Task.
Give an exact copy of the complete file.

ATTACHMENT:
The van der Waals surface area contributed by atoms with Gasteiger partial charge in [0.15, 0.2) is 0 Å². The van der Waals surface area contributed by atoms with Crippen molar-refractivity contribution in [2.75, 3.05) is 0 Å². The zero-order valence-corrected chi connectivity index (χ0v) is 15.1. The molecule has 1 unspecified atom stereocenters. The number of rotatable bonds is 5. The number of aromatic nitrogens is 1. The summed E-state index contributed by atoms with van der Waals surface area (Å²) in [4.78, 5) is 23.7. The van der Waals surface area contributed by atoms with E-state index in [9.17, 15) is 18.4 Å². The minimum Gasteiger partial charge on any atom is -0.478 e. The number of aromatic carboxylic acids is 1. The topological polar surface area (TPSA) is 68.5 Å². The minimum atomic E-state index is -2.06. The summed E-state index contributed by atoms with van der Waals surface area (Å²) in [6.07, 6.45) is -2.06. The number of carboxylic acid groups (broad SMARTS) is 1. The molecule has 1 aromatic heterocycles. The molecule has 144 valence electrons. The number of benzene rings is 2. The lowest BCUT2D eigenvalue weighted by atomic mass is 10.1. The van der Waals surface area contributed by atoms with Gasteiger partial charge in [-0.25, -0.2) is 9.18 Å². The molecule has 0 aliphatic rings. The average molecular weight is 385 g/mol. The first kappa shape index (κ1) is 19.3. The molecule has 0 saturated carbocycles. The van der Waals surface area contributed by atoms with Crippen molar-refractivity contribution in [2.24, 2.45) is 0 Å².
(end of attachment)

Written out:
The van der Waals surface area contributed by atoms with Gasteiger partial charge in [0.15, 0.2) is 0 Å². The van der Waals surface area contributed by atoms with Crippen molar-refractivity contribution in [2.75, 3.05) is 0 Å². The zero-order valence-corrected chi connectivity index (χ0v) is 15.1. The molecule has 1 unspecified atom stereocenters. The number of rotatable bonds is 5. The number of aromatic nitrogens is 1. The summed E-state index contributed by atoms with van der Waals surface area (Å²) in [4.78, 5) is 23.7. The van der Waals surface area contributed by atoms with E-state index in [9.17, 15) is 18.4 Å². The minimum Gasteiger partial charge on any atom is -0.478 e. The number of aromatic carboxylic acids is 1. The topological polar surface area (TPSA) is 68.5 Å². The minimum atomic E-state index is -2.06. The summed E-state index contributed by atoms with van der Waals surface area (Å²) in [6.07, 6.45) is -2.06. The number of carboxylic acid groups (broad SMARTS) is 1. The molecule has 1 aromatic heterocycles. The molecule has 144 valence electrons. The number of benzene rings is 2. The lowest BCUT2D eigenvalue weighted by atomic mass is 10.1. The van der Waals surface area contributed by atoms with Gasteiger partial charge in [-0.25, -0.2) is 9.18 Å². The molecule has 0 aliphatic rings. The average molecular weight is 385 g/mol. The first kappa shape index (κ1) is 19.3. The molecule has 0 saturated carbocycles. The van der Waals surface area contributed by atoms with Crippen molar-refractivity contribution in [2.24, 2.45) is 0 Å².